Heat generation and transport in nanometer-scale transistors

Eric Pop, Sanjiv Sinha, Kenneth E. Goodson

Research output: Contribution to journalArticlepeer-review


As transistor gate lengths are scaled towards the 10-nm range, thermal device design is becoming an important part of microprocessor engineering. Decreasing dimensions lead to nanometer-scale hot spots in the transistor drain region, which may increase the drain series and source injection electrical resistances. Such trends are accelerated by the introduction of novel materials and nontraditional transistor geometries, including ultrathin body, FinFET, or nanowire devices, which impede heat conduction. Thermal analysis is complicated by subcontinuum phenomena including ballistic electron transport, which reshapes the heat generation region compared with classical diffusion theory predictions. Ballistic phonon transport from the hot spot and between material boundaries impedes conduction cooling. The increased surface to volume ratio of novel transistor designs also leads to a larger contribution from material boundary thermal resistance. This paper surveys trends in transistor geometries and materials, from bulk silicon to carbon nanotubes, along with their implications for the thermal design of electronic systems.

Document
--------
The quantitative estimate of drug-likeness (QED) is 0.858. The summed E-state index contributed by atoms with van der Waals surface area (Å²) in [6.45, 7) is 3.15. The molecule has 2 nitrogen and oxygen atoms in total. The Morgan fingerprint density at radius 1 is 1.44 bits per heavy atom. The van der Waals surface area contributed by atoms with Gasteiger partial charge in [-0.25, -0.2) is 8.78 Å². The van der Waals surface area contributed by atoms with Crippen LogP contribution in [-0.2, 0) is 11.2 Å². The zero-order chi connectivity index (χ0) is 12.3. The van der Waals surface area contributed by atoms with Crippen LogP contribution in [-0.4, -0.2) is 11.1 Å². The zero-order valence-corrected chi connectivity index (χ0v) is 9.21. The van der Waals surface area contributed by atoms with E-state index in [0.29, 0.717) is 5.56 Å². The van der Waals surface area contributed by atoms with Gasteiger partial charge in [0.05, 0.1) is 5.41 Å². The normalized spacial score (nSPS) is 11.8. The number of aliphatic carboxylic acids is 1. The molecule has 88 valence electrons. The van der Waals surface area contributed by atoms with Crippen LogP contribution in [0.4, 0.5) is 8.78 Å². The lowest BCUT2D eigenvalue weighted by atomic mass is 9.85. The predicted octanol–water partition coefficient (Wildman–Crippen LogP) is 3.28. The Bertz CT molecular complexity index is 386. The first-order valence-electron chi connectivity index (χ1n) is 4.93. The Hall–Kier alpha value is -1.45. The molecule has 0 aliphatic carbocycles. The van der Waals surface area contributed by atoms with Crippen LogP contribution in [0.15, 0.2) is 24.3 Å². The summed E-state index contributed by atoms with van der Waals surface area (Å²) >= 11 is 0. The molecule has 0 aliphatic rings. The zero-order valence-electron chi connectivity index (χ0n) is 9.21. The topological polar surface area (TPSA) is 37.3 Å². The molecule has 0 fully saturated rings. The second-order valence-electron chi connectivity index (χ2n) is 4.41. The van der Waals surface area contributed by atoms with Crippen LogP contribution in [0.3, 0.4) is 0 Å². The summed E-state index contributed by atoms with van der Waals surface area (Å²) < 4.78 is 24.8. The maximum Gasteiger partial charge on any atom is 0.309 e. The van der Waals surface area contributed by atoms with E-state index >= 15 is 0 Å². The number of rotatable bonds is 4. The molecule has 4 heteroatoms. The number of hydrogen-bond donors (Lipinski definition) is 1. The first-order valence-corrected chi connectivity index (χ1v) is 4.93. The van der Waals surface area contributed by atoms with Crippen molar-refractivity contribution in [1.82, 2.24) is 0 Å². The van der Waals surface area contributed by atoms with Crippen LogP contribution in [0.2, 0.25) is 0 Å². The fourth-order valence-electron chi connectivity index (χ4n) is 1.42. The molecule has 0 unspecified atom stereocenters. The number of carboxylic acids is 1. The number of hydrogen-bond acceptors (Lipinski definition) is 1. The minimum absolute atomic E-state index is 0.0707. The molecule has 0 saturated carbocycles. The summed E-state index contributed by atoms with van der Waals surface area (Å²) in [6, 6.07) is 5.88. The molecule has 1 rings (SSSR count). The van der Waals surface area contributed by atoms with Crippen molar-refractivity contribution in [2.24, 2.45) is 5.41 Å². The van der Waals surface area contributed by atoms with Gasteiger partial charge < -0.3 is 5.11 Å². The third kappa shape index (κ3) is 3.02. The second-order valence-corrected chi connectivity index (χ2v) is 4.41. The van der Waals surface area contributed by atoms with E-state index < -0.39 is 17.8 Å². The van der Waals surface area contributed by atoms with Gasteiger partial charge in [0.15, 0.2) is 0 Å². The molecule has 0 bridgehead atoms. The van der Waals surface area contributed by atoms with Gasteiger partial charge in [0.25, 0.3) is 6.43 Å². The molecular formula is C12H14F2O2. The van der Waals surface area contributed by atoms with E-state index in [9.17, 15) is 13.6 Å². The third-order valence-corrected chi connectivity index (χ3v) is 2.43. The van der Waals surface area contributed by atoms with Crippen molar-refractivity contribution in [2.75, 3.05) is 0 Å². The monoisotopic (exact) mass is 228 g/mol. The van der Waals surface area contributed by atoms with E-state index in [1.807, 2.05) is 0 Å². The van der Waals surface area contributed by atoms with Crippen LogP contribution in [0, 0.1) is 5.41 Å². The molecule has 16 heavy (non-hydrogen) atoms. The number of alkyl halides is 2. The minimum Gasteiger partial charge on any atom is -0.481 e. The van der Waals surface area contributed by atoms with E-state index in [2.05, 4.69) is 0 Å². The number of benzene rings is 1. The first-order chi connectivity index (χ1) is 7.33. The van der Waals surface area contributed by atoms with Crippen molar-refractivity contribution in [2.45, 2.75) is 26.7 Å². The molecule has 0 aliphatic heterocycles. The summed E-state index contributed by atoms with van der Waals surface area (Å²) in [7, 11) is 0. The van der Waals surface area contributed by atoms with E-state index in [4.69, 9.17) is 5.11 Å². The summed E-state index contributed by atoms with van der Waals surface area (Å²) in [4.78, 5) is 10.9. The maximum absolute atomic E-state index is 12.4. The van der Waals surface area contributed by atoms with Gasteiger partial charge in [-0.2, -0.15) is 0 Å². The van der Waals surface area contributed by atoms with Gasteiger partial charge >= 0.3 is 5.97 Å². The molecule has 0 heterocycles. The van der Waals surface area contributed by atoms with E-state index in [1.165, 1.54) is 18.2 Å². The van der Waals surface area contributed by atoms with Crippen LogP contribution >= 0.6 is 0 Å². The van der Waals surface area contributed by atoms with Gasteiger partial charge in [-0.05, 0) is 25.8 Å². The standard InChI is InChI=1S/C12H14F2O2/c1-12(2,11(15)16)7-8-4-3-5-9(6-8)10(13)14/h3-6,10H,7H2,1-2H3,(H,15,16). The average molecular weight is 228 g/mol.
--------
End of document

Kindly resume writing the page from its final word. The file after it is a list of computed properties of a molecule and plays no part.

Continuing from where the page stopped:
Original languageEnglish (US)
Pages (from-to)1587-1601
Number of pages15
JournalProceedings of the IEEE
Issue number8
StatePublished - Aug 2006
Externally publishedYes


  • Ballistic
  • Carbon nanotubes
  • Germanium-on-insulator (GOI)
  • Heat generation
  • Monte Carlo
  • Nonequilibrium
  • Phonon
  • Power density
  • Scaling
  • Silicon-on-insulator (SOI)
  • Temperature

ASJC Scopus subject areas

  • Electrical and Electronic Engineering


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